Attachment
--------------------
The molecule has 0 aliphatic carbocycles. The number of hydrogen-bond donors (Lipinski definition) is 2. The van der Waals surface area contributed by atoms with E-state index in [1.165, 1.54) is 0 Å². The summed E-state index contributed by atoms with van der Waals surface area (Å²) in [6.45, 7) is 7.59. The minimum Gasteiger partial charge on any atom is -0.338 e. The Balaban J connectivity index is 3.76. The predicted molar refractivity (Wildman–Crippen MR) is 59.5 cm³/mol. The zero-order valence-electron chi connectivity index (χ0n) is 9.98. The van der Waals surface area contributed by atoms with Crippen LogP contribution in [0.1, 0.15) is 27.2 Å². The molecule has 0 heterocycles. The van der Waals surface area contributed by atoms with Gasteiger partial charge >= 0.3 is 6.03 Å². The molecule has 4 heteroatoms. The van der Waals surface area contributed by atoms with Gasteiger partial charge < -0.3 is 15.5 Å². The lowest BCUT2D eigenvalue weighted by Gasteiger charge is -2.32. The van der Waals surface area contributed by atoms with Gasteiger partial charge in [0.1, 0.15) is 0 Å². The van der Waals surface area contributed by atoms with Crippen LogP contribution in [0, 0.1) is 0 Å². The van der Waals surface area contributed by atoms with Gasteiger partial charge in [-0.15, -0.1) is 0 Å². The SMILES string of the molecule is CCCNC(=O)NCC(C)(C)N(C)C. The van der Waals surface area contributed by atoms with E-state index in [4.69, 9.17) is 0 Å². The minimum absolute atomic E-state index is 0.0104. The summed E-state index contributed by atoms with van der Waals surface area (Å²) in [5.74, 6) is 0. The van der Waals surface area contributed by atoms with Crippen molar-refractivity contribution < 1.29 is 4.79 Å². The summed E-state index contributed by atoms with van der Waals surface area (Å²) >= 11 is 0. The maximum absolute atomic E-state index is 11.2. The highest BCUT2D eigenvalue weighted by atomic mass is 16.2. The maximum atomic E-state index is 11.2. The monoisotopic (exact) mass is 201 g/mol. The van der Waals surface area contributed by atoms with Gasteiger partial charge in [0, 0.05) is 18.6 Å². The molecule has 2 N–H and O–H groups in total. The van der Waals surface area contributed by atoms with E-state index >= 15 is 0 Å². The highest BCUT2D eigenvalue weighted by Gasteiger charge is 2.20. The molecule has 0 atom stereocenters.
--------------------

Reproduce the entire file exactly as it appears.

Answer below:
The molecule has 0 aliphatic carbocycles. The number of hydrogen-bond donors (Lipinski definition) is 2. The van der Waals surface area contributed by atoms with E-state index in [1.165, 1.54) is 0 Å². The summed E-state index contributed by atoms with van der Waals surface area (Å²) in [6.45, 7) is 7.59. The minimum Gasteiger partial charge on any atom is -0.338 e. The Balaban J connectivity index is 3.76. The predicted molar refractivity (Wildman–Crippen MR) is 59.5 cm³/mol. The zero-order valence-electron chi connectivity index (χ0n) is 9.98. The van der Waals surface area contributed by atoms with Crippen LogP contribution in [0.1, 0.15) is 27.2 Å². The molecule has 0 heterocycles. The van der Waals surface area contributed by atoms with Gasteiger partial charge >= 0.3 is 6.03 Å². The molecule has 4 heteroatoms. The van der Waals surface area contributed by atoms with Gasteiger partial charge < -0.3 is 15.5 Å². The lowest BCUT2D eigenvalue weighted by Gasteiger charge is -2.32. The van der Waals surface area contributed by atoms with Gasteiger partial charge in [0.1, 0.15) is 0 Å². The van der Waals surface area contributed by atoms with Crippen LogP contribution in [0, 0.1) is 0 Å². The van der Waals surface area contributed by atoms with Gasteiger partial charge in [-0.15, -0.1) is 0 Å². The SMILES string of the molecule is CCCNC(=O)NCC(C)(C)N(C)C. The van der Waals surface area contributed by atoms with E-state index in [4.69, 9.17) is 0 Å². The minimum absolute atomic E-state index is 0.0104. The summed E-state index contributed by atoms with van der Waals surface area (Å²) in [5.74, 6) is 0. The van der Waals surface area contributed by atoms with Crippen molar-refractivity contribution < 1.29 is 4.79 Å². The summed E-state index contributed by atoms with van der Waals surface area (Å²) >= 11 is 0. The maximum absolute atomic E-state index is 11.2. The highest BCUT2D eigenvalue weighted by atomic mass is 16.2. The maximum atomic E-state index is 11.2. The monoisotopic (exact) mass is 201 g/mol. The van der Waals surface area contributed by atoms with Gasteiger partial charge in [0, 0.05) is 18.6 Å². The molecule has 2 N–H and O–H groups in total. The van der Waals surface area contributed by atoms with E-state index >= 15 is 0 Å². The highest BCUT2D eigenvalue weighted by Gasteiger charge is 2.20. The molecule has 0 atom stereocenters.